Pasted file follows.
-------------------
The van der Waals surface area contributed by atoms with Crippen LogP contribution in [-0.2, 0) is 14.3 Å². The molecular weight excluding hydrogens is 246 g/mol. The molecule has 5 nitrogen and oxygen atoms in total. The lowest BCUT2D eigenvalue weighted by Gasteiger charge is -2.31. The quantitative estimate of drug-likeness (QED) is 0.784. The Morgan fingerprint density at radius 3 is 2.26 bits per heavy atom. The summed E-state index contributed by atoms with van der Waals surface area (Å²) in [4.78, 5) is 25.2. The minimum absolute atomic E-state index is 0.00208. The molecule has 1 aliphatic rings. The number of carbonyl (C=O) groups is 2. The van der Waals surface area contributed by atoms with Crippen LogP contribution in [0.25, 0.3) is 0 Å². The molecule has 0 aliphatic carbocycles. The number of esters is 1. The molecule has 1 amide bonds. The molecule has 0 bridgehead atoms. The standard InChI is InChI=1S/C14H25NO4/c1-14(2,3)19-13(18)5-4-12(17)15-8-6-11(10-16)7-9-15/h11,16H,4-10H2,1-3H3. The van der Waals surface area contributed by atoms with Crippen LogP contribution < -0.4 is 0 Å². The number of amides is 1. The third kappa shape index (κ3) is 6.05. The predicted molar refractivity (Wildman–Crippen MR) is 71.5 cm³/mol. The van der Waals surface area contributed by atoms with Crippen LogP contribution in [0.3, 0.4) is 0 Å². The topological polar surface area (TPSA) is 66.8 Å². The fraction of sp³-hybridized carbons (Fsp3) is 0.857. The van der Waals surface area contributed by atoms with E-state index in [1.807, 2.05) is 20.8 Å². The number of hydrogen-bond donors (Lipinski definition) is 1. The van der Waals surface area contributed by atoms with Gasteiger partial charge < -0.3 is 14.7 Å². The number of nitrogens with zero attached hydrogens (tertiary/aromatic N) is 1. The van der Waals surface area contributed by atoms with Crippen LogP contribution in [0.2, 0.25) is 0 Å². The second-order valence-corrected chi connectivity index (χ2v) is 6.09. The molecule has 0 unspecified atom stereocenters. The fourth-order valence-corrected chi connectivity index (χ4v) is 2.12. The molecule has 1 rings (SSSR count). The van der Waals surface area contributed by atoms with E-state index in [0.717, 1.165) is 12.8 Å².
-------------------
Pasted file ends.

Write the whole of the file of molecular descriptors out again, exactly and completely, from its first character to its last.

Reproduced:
The van der Waals surface area contributed by atoms with Crippen LogP contribution in [-0.2, 0) is 14.3 Å². The molecular weight excluding hydrogens is 246 g/mol. The molecule has 5 nitrogen and oxygen atoms in total. The lowest BCUT2D eigenvalue weighted by Gasteiger charge is -2.31. The quantitative estimate of drug-likeness (QED) is 0.784. The Morgan fingerprint density at radius 3 is 2.26 bits per heavy atom. The summed E-state index contributed by atoms with van der Waals surface area (Å²) in [4.78, 5) is 25.2. The minimum absolute atomic E-state index is 0.00208. The molecule has 1 aliphatic rings. The number of carbonyl (C=O) groups is 2. The van der Waals surface area contributed by atoms with Crippen LogP contribution in [0.25, 0.3) is 0 Å². The molecule has 0 aliphatic carbocycles. The number of esters is 1. The molecule has 1 amide bonds. The molecule has 0 bridgehead atoms. The standard InChI is InChI=1S/C14H25NO4/c1-14(2,3)19-13(18)5-4-12(17)15-8-6-11(10-16)7-9-15/h11,16H,4-10H2,1-3H3. The van der Waals surface area contributed by atoms with Crippen LogP contribution < -0.4 is 0 Å². The number of amides is 1. The third kappa shape index (κ3) is 6.05. The predicted molar refractivity (Wildman–Crippen MR) is 71.5 cm³/mol. The van der Waals surface area contributed by atoms with Crippen LogP contribution in [0.3, 0.4) is 0 Å². The topological polar surface area (TPSA) is 66.8 Å². The fraction of sp³-hybridized carbons (Fsp3) is 0.857. The van der Waals surface area contributed by atoms with E-state index in [1.807, 2.05) is 20.8 Å². The number of hydrogen-bond donors (Lipinski definition) is 1. The van der Waals surface area contributed by atoms with Gasteiger partial charge < -0.3 is 14.7 Å². The number of nitrogens with zero attached hydrogens (tertiary/aromatic N) is 1. The van der Waals surface area contributed by atoms with Crippen LogP contribution in [0.2, 0.25) is 0 Å². The second-order valence-corrected chi connectivity index (χ2v) is 6.09. The molecule has 0 unspecified atom stereocenters. The fourth-order valence-corrected chi connectivity index (χ4v) is 2.12. The molecule has 1 rings (SSSR count). The van der Waals surface area contributed by atoms with E-state index in [0.717, 1.165) is 12.8 Å².